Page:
COVID-19 Update 22 July 2020
- The Senate Republicans unveiled parts of their new coronavirus relief bill today. The proposal is expected to include a temporary flat payment for unemployment insurance for two months, a new round of direct payments to Americans but with lower income restrictions; liability protection for schools and businesses as they begin to reopen; billions of dollars in new funds to upgrade state-level coronavirus testing capacity; additional Paycheck Protection Program funding for small businesses; $105 billion for schools. The package will likely cost $1 trillion.
- President Trump has been pushing for a proposal that would include a payroll tax cut, but it is unclear if Republicans are supportive. Another option the Senate Finance Committee is weighing includes the employee retention tax credit from the March CARES Act to incentivize businesses to keep workers.
NATIONAL ACADEMIES TACKLING CORONAVIRUS VACCINE DISTRIBUTION
- The National Academies of Sciences, Engineering and Medicine will study how to fairly distribute any coronavirus vaccines following a request from the NIH and CDC.
- The panel for that politically tricky job will weigh a series of variables, including health disparities, high-risk individuals and where the virus is spreading fastest.
- The NAACP is suing the Education Dept over the distribution of more than $13 billion in federal aid intended for K-12 schools.
- Besty Devos issued a rule that says that if a state wants to use the funds to provide certain services, it must also fund “equitable services” for all private school students in the district. Normally, “equitable services” is only for low-income students in private schools.
- There is a debate in PA and across the county regarding granting blanket liability to protect businesses and other industries from lawsuits stemming from COVID-19.
- Rep. Barb Gleim has introduced legislation that would grant a blanket immunity shield, promoted by concerns from teachers and nurses in her district that they could be held liable if someone in their stead contracts COVID-19.
- COVID-19 related lawsuits will need to require that they contracted the virus at a given establishment–something that could be near impossible to prove in most circumstances.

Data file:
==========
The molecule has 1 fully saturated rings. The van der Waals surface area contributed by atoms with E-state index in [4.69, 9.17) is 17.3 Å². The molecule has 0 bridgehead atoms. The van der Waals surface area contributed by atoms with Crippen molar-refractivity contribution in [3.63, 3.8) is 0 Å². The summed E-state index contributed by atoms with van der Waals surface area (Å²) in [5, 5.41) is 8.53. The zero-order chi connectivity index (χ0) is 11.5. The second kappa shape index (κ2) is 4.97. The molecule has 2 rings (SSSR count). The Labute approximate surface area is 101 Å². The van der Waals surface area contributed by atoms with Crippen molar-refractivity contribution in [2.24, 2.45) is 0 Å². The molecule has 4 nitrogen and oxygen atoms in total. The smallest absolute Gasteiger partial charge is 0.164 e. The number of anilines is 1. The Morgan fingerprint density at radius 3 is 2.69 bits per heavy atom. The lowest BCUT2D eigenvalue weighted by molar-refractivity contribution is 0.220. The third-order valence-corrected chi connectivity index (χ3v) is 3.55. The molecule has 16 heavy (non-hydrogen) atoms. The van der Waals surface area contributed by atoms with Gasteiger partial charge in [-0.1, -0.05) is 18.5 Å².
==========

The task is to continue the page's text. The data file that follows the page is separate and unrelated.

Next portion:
- A coalition of former Pennsylvania governors, legislators, and members of Congress are joining forces ahead of the November general election to educate voters about their options in Nov and the security of the vote by mail system.
- The coalition, which is being led by former Pennsylvania House Majority Leader Dave Reed (R-Indiana) and former U.S. Rep. Patrick Murphy, a Democrat, was formed as part of a statewide campaign organized by the Pennsylvania chapter of VoteSafe.
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- Darrin Goss Sr., President, and Chief Executive Officer, Coastal Community Foundation of South Carolina
- Julie Voyles, Senior Program Officer, The Denver Foundation
COVID-19 Update: Philadelphia announced 132 new confirmed cases of the coronavirus Wednesday. That figure is roughly in line with the recent average number of cases reported per day; Health Commissioner Thomas Farley. The city also confirmed seven additional deaths due to COVID-19 Wednesday. A total of 1,673 Philadelphia residents have now died of the virus and the city has reported a total of 28,874 confirmed cases.
- The city of Philadelphia is concerning starting high school at 9:30 am. The district would not confirm if this is true but did say that it is considering later starts times for older students.
- The reason for the later start would be to have staggering arrival times to accommodate social distance efforts on school buses.
- Some see the later start as an issue for working parents who normally drop their students off to school.
- Mayor Jim Kenney’s policy of prohibiting large permitted events like the Mummers Parade while allowing protests to happen is unconstitutional according to U.S. Attorney William McSwain.
- McSwain, an appointee of President Donald Trump and the top federal prosecutor for the Philadelphia region, said that Mayor Kenney blanket ban on events doesn’t pass legal muster, arguing that cultural parades may also be considered protected speech.
- The letter obtained by The Inquirer does not say what McSwain may do if the mayor does not change the city’s approach to large events.
Good News of the Day
On this day in history: It’s Alex Trebek’s birthday! The beloved Jeopardy host turns 80 today. Also on July 22nd – Alexander Mackenzie reaches the Pacific Ocean, becoming the first person to cross North American over the great Divide and through Canada, much of the way on foot, in 1793. And, on July 22nd, 1796, the city of Cleveland was founded.